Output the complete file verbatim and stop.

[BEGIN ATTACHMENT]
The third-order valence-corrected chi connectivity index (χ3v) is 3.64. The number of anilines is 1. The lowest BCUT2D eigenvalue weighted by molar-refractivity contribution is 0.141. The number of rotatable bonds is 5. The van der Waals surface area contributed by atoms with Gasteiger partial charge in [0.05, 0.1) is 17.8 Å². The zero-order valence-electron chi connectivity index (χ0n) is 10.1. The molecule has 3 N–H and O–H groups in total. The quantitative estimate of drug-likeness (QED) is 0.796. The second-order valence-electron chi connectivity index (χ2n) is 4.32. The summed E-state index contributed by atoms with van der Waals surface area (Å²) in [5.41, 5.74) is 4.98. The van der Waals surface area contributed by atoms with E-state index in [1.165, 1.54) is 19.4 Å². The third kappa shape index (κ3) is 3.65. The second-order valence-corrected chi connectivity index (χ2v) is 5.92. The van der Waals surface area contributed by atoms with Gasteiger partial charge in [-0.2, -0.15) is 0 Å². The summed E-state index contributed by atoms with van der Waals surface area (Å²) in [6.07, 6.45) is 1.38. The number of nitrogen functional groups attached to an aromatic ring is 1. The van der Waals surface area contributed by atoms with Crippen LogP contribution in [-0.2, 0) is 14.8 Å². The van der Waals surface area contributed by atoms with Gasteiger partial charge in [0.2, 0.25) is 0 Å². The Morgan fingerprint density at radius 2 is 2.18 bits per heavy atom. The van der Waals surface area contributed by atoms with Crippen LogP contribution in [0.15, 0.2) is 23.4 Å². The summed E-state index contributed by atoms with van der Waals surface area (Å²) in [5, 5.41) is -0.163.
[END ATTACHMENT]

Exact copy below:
The third-order valence-corrected chi connectivity index (χ3v) is 3.64. The number of anilines is 1. The lowest BCUT2D eigenvalue weighted by molar-refractivity contribution is 0.141. The number of rotatable bonds is 5. The van der Waals surface area contributed by atoms with Gasteiger partial charge in [0.05, 0.1) is 17.8 Å². The zero-order valence-electron chi connectivity index (χ0n) is 10.1. The molecule has 3 N–H and O–H groups in total. The quantitative estimate of drug-likeness (QED) is 0.796. The second-order valence-electron chi connectivity index (χ2n) is 4.32. The summed E-state index contributed by atoms with van der Waals surface area (Å²) in [5.41, 5.74) is 4.98. The van der Waals surface area contributed by atoms with E-state index in [1.165, 1.54) is 19.4 Å². The third kappa shape index (κ3) is 3.65. The second-order valence-corrected chi connectivity index (χ2v) is 5.92. The van der Waals surface area contributed by atoms with Gasteiger partial charge in [-0.2, -0.15) is 0 Å². The summed E-state index contributed by atoms with van der Waals surface area (Å²) in [6.07, 6.45) is 1.38. The number of nitrogen functional groups attached to an aromatic ring is 1. The van der Waals surface area contributed by atoms with Crippen LogP contribution in [-0.2, 0) is 14.8 Å². The van der Waals surface area contributed by atoms with Gasteiger partial charge in [0.2, 0.25) is 0 Å². The Morgan fingerprint density at radius 2 is 2.18 bits per heavy atom. The van der Waals surface area contributed by atoms with Crippen LogP contribution in [0.15, 0.2) is 23.4 Å². The summed E-state index contributed by atoms with van der Waals surface area (Å²) in [5, 5.41) is -0.163.